I come down in favor of a border wall in USA Today:
The U.S. Congress — the seat of American democracy — is surrounded by a giant wall, concrete barricades, armed guards and German shepherds. You need to pass through layers of security to enter the Capitol. Has this diminished American democracy? No. Have the rules of the Senate or the House changed? No. Has the Constitution been altered as a result? No. Are lawmakers less tolerant of each others’ views than they were before the walls went up? OK, maybe, but not because of the security outside.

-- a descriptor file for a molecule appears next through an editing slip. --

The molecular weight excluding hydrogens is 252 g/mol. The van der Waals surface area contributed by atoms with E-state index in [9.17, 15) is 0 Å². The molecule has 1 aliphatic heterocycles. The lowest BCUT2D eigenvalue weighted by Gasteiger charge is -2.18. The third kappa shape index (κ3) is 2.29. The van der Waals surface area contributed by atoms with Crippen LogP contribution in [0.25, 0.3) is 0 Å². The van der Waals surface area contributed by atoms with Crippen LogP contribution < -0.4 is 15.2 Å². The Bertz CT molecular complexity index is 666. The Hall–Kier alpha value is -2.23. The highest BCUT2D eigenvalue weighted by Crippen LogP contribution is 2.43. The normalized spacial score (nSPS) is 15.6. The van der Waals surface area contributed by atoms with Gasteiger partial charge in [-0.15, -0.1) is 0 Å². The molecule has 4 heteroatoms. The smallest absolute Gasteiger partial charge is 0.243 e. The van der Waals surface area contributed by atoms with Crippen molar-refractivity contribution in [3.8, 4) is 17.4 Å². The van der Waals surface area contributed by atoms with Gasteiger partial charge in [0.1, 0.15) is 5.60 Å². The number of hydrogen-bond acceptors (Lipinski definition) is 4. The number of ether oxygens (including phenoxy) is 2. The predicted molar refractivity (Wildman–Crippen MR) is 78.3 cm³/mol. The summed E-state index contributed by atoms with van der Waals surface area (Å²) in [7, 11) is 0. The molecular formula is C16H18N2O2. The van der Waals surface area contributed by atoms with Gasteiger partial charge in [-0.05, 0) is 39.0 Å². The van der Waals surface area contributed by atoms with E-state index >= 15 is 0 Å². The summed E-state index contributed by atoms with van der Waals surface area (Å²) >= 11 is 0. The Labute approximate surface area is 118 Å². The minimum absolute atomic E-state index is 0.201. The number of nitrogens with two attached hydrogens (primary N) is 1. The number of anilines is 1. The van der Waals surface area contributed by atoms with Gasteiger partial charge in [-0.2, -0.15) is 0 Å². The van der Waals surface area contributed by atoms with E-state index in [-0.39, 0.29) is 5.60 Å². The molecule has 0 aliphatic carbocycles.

In fact, except for it taking a little more time to get in and out of the Capitol, one would be hard-pressed to point to a significant change in the daily operations of our democratic system as a result of the “militarization” of Capitol security. You can play this game with universities, museums, hospitals, day care centers, many of our own homes and even churches and make the exact same point: Walls do not a prison make, nor do they magically “betray” all of the principles an institution represents. It’s only when you talk about putting a wall, or even some extra fencing, along the U.S. border that — abracadabra — walls crush all that we as a people stand for.
Don’t get me wrong, I can see the symbolism too. For years, I opposed a barrier between the United States and Mexico because of the symbolism. But this objection, while legitimate, isn’t sufficient.